The Dog Doesn’t Die

Book reviews & random thoughts

Does the Dog Die? A Brief Review of The Widow Clicquot, by Tilar J. Mazzeo

I really enjoyed this short book on the life of Barbe-Nicole Clicquot, the woman who, in the early 1800s, turned the Clicquot-Ponsardin winery from a small business to an international champagne powerhouse. As she explains several times throughout the book (we get it, really, we do), author Tilar Mazzeo had very little to work with in the way of a historical record. Barbe-Nicole put in 14-hour days at the business and didn’t have time to write letters or journal entries. So the fact that there is anything here at all is a testament to Mazzeo’s persistence and tenacity.

And in fact, the story is interesting and Mazzeo is a good writer. What more do you want? Barbe-Nicole faced one daunting challenge after another, to the point where you wonder why she didn’t just give up. And these barriers went beyond the fact that women were discouraged from entering business in the Napoleanic era. Everything from political forces to fragile glass to bad crops worked against her. Plus, there was the layabout son-in-law whom she doted on and who apparently thought he was a sure thing to inherit Barbe-Nicole’s empire. And still, she prevailed. As she wrote in a letter to her one surviving great-grandchild, “[Audacity] is a precious quality that has been very useful to me in the course of my long life. … I can be bolder than you realize.”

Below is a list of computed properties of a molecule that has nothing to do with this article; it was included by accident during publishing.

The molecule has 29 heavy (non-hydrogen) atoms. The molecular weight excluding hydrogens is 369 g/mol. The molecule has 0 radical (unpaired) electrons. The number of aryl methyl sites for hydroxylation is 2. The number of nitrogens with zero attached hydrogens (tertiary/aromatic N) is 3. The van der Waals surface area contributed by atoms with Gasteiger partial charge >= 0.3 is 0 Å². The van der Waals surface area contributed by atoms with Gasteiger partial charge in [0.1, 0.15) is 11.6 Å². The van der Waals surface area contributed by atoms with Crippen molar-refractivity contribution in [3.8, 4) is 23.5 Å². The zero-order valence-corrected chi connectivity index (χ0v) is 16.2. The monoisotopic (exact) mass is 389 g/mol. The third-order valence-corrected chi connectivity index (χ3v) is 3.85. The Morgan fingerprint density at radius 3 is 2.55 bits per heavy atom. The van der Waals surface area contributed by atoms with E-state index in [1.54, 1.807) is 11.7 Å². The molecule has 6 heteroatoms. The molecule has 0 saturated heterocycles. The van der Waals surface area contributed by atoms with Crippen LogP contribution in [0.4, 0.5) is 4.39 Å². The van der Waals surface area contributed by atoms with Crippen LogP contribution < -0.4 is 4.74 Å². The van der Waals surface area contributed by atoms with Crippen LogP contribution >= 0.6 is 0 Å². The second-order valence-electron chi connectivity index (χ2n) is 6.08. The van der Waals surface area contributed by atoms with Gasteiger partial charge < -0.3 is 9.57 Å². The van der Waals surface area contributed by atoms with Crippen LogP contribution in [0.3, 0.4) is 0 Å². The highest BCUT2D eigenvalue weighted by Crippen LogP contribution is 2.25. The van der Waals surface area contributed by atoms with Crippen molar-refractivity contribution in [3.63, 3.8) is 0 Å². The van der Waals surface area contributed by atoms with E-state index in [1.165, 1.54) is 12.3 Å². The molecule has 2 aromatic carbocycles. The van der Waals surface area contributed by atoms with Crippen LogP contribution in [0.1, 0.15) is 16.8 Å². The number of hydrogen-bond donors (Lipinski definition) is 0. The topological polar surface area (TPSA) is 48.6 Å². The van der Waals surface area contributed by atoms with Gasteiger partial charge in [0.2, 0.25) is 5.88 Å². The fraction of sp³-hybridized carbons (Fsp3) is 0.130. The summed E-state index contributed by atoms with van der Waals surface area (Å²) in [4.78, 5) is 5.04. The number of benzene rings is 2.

This is an excellent book, and I recommend it highly.

As for animals, they’re not a factor, so this book is SAFE for animal lovers. Enjoy!


January 20, 2010 - Posted by | Book Reviews, history, wine | , , , , ,

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